LUANG PRABANG - In 2010, for the first time in more than 20 years, 140 midwives graduated in Laos but specialists say their skills may go untapped because the country's women are not used to visiting health workers.
Only 34 percent of women in Laos seek the advice of medical professionals; even fewer see one when they are pregnant, according to government data from 2009-2010.
At Luang Prabang's regional hospital, some 200km north of the capital Vientiane, Magdalen Muraa, a UN Volunteer with UN Population Fund (UNFPA) is training 20 midwives for graduation in February 2012.
Malaipon, 24, who like many Laotians goes by one name, travelled 1km to the regional hospital for one of her four recommended pre-natal check-ups. "This is my first time at the hospital and I was nervous to come," she said.
On average, the midwifery students see 60 mothers a day and facilitate 100 deliveries a month, Muraa said.
Though the numbers are low for a hospital serving thousands, it is a relative success compared with the often empty wards in outer areas, said Della Sherratt, UNFPA's international skilled birth attendant coordinator, based in Vientiane.
Sherratt arrived in Laos in 2009 to work with the government to train more midwives to help improve the country's abysmal record of infant and maternal deaths.
The historical lack of attention paid to maternal health has contributed to Laos being the third-worst out of 161 countries with reliable health data for a child to fall ill, according to the most recent Health Workers Reach Index by Save the Children, which measures not only the number of health workers, but also their impact.
The rankings take into account a woman's access to emergency care during childbirth and place this peaceful, socialist nation only behind Chad and Somalia, two countries with health infrastructures largely crippled by decades of conflict.
Maternal mortality was 405 deaths per 100,000 live births and infant mortality 70 deaths per 1,000 in 2005, the most recent year for which data is available.
By contrast to Luang Prabang, 14km from the health centre in the northern province, Oudomxay, a group of women and men IRIN interviewed from the village of Moonmeuang said they did not know what a midwife was.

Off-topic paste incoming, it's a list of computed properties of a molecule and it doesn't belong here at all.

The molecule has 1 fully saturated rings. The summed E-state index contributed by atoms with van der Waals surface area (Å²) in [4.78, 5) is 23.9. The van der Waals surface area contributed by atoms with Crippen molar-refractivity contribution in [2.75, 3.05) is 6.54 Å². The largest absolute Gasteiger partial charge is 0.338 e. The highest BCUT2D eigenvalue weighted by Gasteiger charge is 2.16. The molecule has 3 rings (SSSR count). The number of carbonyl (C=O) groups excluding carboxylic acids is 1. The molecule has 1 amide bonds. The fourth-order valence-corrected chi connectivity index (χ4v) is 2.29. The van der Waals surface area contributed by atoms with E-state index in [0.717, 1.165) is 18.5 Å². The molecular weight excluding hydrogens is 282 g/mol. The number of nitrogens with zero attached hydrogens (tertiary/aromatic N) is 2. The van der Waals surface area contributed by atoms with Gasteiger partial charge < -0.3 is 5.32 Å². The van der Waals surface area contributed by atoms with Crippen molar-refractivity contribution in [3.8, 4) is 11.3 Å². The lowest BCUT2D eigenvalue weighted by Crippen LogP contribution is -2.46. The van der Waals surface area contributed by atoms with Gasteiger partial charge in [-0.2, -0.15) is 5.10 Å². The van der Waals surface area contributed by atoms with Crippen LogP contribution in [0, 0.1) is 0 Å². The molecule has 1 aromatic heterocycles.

Most delivered their babies by themselves or with the help of their mothers. Many have lost at least one baby, some five. "I have four babies," said Hom, 36, who also goes by one name. "I only went to the hospital because the last one died before it was born."
In this and other hard-to-access mountain villages, women are accustomed to delivering their babies alone. And, like Hom, women typically go to the health centre, in the village's one car, once they encounter severe complications or find their baby is dead. These healthcare centres see on average 10-30 women a week, said Muraa.
According to the 2005 census, 73 percent of Laos's 6.3 million people live in similarly remote areas.
Efforts to promote midwifery to people who do not have a word for it include dressing the students in bright pink uniforms and an eight-week community placement as part of the training. Teachers encourage the students to visit the dozen villages they oversee, door-to-door, hut-to-hut.
"This is not a quick-fix business and we shouldn't pretend it is," Sherratt said of the effort to reduce maternal and infant mortality rates in Laos, adding that the effort required passion.
"If you teach in the right way, you can teach that passion," she said.
But overcoming cultural traditions - for example, grandmotherly advice to give birth at home alone - can be a delicate matter, Muraa said.
"We have to be gentle about how we incorporate healthcare into culture," she said. "But if our midwives just sit at the health centre and wait for mothers to come, it won't work."
Laos has 859 health centres and the government is aiming to place a midwife in every facility by 2015.
[This report does not necessarily reflect the views of the United Nations]